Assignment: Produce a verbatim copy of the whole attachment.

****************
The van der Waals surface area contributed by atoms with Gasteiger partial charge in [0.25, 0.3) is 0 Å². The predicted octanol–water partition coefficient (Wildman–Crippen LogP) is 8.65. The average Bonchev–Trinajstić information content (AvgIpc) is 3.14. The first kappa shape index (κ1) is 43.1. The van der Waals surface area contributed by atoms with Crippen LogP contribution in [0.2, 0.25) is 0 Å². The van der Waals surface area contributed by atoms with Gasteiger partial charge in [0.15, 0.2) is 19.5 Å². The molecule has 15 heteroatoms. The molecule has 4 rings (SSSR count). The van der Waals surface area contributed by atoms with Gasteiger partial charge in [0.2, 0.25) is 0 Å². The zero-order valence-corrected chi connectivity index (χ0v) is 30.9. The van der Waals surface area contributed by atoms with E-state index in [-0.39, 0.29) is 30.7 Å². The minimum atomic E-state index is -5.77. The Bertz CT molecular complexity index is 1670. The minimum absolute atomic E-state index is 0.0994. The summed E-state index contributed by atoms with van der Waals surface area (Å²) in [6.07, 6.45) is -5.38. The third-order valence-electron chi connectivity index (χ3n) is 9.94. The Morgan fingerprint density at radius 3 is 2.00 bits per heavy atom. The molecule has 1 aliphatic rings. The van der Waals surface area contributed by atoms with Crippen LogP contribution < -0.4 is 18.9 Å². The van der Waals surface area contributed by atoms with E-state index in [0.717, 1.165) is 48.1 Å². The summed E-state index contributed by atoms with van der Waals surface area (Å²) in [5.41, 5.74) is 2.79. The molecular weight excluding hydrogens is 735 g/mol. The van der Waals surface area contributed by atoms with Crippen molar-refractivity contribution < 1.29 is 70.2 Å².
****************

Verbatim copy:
The van der Waals surface area contributed by atoms with Gasteiger partial charge in [0.25, 0.3) is 0 Å². The predicted octanol–water partition coefficient (Wildman–Crippen LogP) is 8.65. The average Bonchev–Trinajstić information content (AvgIpc) is 3.14. The first kappa shape index (κ1) is 43.1. The van der Waals surface area contributed by atoms with Crippen LogP contribution in [0.2, 0.25) is 0 Å². The van der Waals surface area contributed by atoms with Gasteiger partial charge in [0.15, 0.2) is 19.5 Å². The molecule has 15 heteroatoms. The molecule has 4 rings (SSSR count). The van der Waals surface area contributed by atoms with Gasteiger partial charge in [0.2, 0.25) is 0 Å². The zero-order valence-corrected chi connectivity index (χ0v) is 30.9. The van der Waals surface area contributed by atoms with E-state index in [-0.39, 0.29) is 30.7 Å². The minimum atomic E-state index is -5.77. The Bertz CT molecular complexity index is 1670. The minimum absolute atomic E-state index is 0.0994. The summed E-state index contributed by atoms with van der Waals surface area (Å²) in [6.07, 6.45) is -5.38. The third-order valence-electron chi connectivity index (χ3n) is 9.94. The Morgan fingerprint density at radius 3 is 2.00 bits per heavy atom. The molecule has 1 aliphatic rings. The van der Waals surface area contributed by atoms with Crippen LogP contribution < -0.4 is 18.9 Å². The van der Waals surface area contributed by atoms with E-state index in [0.717, 1.165) is 48.1 Å². The summed E-state index contributed by atoms with van der Waals surface area (Å²) in [5.41, 5.74) is 2.79. The molecular weight excluding hydrogens is 735 g/mol. The van der Waals surface area contributed by atoms with Crippen molar-refractivity contribution < 1.29 is 70.2 Å².